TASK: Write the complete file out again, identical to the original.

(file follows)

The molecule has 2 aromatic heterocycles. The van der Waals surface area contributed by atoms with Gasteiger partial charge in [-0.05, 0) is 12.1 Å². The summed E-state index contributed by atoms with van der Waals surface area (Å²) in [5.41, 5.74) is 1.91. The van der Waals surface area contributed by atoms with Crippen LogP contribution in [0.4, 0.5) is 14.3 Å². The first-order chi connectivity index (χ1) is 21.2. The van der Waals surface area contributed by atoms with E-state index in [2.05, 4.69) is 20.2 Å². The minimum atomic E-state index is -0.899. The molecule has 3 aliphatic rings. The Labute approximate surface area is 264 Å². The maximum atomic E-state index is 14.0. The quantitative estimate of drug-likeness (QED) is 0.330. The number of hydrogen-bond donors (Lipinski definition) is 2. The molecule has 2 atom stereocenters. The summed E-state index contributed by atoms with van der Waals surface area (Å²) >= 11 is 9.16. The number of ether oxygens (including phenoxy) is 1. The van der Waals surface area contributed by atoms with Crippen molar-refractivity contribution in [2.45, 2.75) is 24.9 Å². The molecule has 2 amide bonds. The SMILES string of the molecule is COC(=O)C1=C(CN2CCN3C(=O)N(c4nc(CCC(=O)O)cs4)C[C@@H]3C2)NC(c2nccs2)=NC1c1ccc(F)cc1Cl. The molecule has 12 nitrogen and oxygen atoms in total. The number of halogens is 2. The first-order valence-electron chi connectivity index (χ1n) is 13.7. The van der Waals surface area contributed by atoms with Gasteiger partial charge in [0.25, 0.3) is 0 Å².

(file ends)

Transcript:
The molecule has 2 aromatic heterocycles. The van der Waals surface area contributed by atoms with Gasteiger partial charge in [-0.05, 0) is 12.1 Å². The summed E-state index contributed by atoms with van der Waals surface area (Å²) in [5.41, 5.74) is 1.91. The van der Waals surface area contributed by atoms with Crippen LogP contribution in [0.4, 0.5) is 14.3 Å². The first-order chi connectivity index (χ1) is 21.2. The van der Waals surface area contributed by atoms with E-state index in [2.05, 4.69) is 20.2 Å². The minimum atomic E-state index is -0.899. The molecule has 3 aliphatic rings. The Labute approximate surface area is 264 Å². The maximum atomic E-state index is 14.0. The quantitative estimate of drug-likeness (QED) is 0.330. The number of hydrogen-bond donors (Lipinski definition) is 2. The molecule has 2 atom stereocenters. The summed E-state index contributed by atoms with van der Waals surface area (Å²) >= 11 is 9.16. The number of ether oxygens (including phenoxy) is 1. The van der Waals surface area contributed by atoms with Crippen molar-refractivity contribution in [2.45, 2.75) is 24.9 Å². The molecule has 2 amide bonds. The SMILES string of the molecule is COC(=O)C1=C(CN2CCN3C(=O)N(c4nc(CCC(=O)O)cs4)C[C@@H]3C2)NC(c2nccs2)=NC1c1ccc(F)cc1Cl. The molecule has 12 nitrogen and oxygen atoms in total. The number of halogens is 2. The first-order valence-electron chi connectivity index (χ1n) is 13.7. The van der Waals surface area contributed by atoms with Gasteiger partial charge in [0.25, 0.3) is 0 Å².